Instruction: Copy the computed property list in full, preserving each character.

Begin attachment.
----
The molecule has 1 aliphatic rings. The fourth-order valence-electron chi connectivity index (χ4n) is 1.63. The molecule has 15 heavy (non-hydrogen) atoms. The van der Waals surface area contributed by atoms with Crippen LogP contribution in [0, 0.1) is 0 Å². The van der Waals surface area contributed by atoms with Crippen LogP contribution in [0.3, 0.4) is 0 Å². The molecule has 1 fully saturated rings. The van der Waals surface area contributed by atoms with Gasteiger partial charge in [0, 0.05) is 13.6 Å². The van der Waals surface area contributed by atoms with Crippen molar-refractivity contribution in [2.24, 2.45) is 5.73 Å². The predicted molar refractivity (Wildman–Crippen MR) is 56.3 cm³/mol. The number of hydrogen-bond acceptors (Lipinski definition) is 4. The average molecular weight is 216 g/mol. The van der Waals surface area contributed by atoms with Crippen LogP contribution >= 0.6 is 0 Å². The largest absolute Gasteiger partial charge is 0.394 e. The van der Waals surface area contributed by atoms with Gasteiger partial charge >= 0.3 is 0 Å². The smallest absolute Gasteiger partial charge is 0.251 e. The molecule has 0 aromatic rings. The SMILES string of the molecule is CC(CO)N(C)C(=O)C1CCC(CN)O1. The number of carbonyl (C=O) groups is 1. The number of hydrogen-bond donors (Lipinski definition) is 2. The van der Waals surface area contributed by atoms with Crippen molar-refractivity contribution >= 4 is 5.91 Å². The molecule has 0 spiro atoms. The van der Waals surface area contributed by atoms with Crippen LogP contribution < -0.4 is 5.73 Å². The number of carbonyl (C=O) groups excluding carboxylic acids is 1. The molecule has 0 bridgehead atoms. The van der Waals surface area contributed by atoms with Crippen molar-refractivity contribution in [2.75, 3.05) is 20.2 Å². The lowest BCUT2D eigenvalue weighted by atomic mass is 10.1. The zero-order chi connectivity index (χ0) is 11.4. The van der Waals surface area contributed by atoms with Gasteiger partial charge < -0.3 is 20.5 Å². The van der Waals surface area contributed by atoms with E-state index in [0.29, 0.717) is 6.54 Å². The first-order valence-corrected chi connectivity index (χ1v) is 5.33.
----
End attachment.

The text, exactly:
The molecule has 1 aliphatic rings. The fourth-order valence-electron chi connectivity index (χ4n) is 1.63. The molecule has 15 heavy (non-hydrogen) atoms. The van der Waals surface area contributed by atoms with Crippen LogP contribution in [0, 0.1) is 0 Å². The van der Waals surface area contributed by atoms with Crippen LogP contribution in [0.3, 0.4) is 0 Å². The molecule has 1 fully saturated rings. The van der Waals surface area contributed by atoms with Gasteiger partial charge in [0, 0.05) is 13.6 Å². The van der Waals surface area contributed by atoms with Crippen molar-refractivity contribution in [2.24, 2.45) is 5.73 Å². The predicted molar refractivity (Wildman–Crippen MR) is 56.3 cm³/mol. The number of hydrogen-bond acceptors (Lipinski definition) is 4. The average molecular weight is 216 g/mol. The van der Waals surface area contributed by atoms with Crippen LogP contribution >= 0.6 is 0 Å². The largest absolute Gasteiger partial charge is 0.394 e. The van der Waals surface area contributed by atoms with Gasteiger partial charge >= 0.3 is 0 Å². The smallest absolute Gasteiger partial charge is 0.251 e. The molecule has 0 aromatic rings. The SMILES string of the molecule is CC(CO)N(C)C(=O)C1CCC(CN)O1. The number of carbonyl (C=O) groups is 1. The number of hydrogen-bond donors (Lipinski definition) is 2. The van der Waals surface area contributed by atoms with Crippen molar-refractivity contribution >= 4 is 5.91 Å². The molecule has 0 spiro atoms. The van der Waals surface area contributed by atoms with Crippen LogP contribution < -0.4 is 5.73 Å². The number of carbonyl (C=O) groups excluding carboxylic acids is 1. The molecule has 0 bridgehead atoms. The van der Waals surface area contributed by atoms with Crippen molar-refractivity contribution in [2.75, 3.05) is 20.2 Å². The lowest BCUT2D eigenvalue weighted by atomic mass is 10.1. The zero-order chi connectivity index (χ0) is 11.4. The van der Waals surface area contributed by atoms with Gasteiger partial charge < -0.3 is 20.5 Å². The van der Waals surface area contributed by atoms with E-state index in [0.29, 0.717) is 6.54 Å². The first-order valence-corrected chi connectivity index (χ1v) is 5.33.